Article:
It might be easy to see it that way, especially if it isn’t earning you millions of dollars yet. However, if you sincerely have the desire to grow it into a massive business, you need to act as if it is already.
”Your ecommerce store is a real business, and it should be treated with the same respect that the CEOs of Fortune 500 companies treat theirs,” says Anton Kraly from DropShipLifestyle.
A lifestyle business is nice to have, but realise that you can create even greater wealth by focusing on the ongoing growth of your business. Don’t wait around for your venture to feel like a big business. Think about the decisions you would make if it already was.
2. Find the right software for your business.
As a business owner, you need to have the depth of vision to see potential issues before they even come up. For many ecommerce business owners, software is something that needs to be addressed and evaluated on an ongoing basis, because it’s really foundational to the entire operation.
Security concerns, scalability, usability, marketing tools and other factors have to be taken into account when you’re looking for the right software to rely on.
“The real growth killer is when an online store owner is not running the right ecommerce software for their business,” says Susan Delly of Zippy Cart. “Your ecommerce software should be scalable, secure, user-friendly and have a solid set of conversion and marketing tools.”
The right tool depends largely on what needs you have. Make sure to identify your challenges and do your research to find the tool that matches your requirements.
3. Figure out where your customers are.
This is business 101. Know who your target audience is, and figure out where they like to hang out. Many business owners don’t take this step seriously, and end up wasting a lot of their time and resources on marketing that doesn’t convert.
“We started off promoting on social media and that got us nowhere fast. After about six months in business we were connected with someone at a deal site, ran our first deal and it was a success,” says Jessica Geier of Raw Generation. “After that I spent an entire month searching out every deal site I could find and contacted all of them until we got on their calendars. That was the catalyst for our early success and I have no doubt that is the reason we are still in business.”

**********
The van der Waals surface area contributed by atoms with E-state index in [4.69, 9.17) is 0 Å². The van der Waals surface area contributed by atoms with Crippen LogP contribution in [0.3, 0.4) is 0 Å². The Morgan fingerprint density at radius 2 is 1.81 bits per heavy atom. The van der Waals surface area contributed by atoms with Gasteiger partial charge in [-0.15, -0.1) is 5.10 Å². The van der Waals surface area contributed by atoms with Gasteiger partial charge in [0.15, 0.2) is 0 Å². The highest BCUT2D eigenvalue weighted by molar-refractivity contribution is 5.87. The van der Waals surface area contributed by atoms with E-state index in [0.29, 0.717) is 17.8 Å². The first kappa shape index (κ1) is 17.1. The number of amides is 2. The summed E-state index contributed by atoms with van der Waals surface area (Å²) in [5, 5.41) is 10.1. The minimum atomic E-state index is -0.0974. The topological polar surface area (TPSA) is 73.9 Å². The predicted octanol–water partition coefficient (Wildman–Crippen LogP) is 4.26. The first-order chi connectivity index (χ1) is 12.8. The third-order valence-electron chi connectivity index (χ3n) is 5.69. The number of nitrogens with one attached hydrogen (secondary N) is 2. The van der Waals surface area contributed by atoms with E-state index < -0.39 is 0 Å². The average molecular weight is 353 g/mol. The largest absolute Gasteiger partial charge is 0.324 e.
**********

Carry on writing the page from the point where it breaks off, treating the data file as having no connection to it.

Of course, this doesn’t necessarily mean that you should go after deal sites as well. It really depends on what your business is centered on, what products you offer and who your target market is.
However, you do need to take this principle seriously. If you can figure out where your marketing dollars are going to produce the greatest return on investment, you’ll have an easier time bringing in a steady stream of leads.
4. Allow your customers to be your brand ambassadors.
There’s nothing quite like the glowing testimonial of a satisfied customer to add credibility to your business. By collecting and sharing testimonials and reviews on a regular basis, you can encourage more sales from your website visitors.
“The most powerful tip we could give in growing your ecommerce business is allowing your customers to be your brand ambassadors,” says Michelle Michalak from Slyde Handboards. “Make it easy to compile and share testimonials and reviews from your customers.”
You can talk yourself up as much as you want, but it’s ultimately what people say about your business that’s going to have the biggest impact on buying decisions. Your customers are the greatest assets you have, so learn to leverage them.
5. Remove friction from the checkout process.
If you want to sell more product, you have to ensure that your visitors aren’t getting frustrated, abandoning their carts and leaving your site to find another store where they can purchase a competitor product.
Friction is one of the biggest challenges for most etailers, especially as we move into the mobile age. You have to find a way to make checkout so simple and easy that anyone could do it.
“My biggest tip to grow an ecommerce business is practically common sense, but I rarely see websites taking it as seriously as they should: remove friction from the checkout process,” says Nick Eubanks of SEO Nick.
Eubanks goes on to suggest several ways of achieving this end:
- Eliminate the need for account creation.
- Reduce the number of screens the customer has to go through.
- Make sure your default shipping option is the cheapest, unless there’s a faster option for the same price.
- Use as few form fields as possible, and use auto-fill where applicable.
- Save billing, shipping and payment information when and where possible.
- Provide several ways for your customers to pay for their order, including common payment options such as Credit Card, PayPal, Google Pay, and Apple Pay.
Ultimately, you can grow your ecommerce business to whatever level you see fit. It depends entirely on how ambitious you are, and what you want out of it.
NEED EXPERT ADVICE?
If you want expert advice on how to launch and scale a thriving ecommerce business, book a call with one of the experts at The Digital Cartel by clicking on the button below.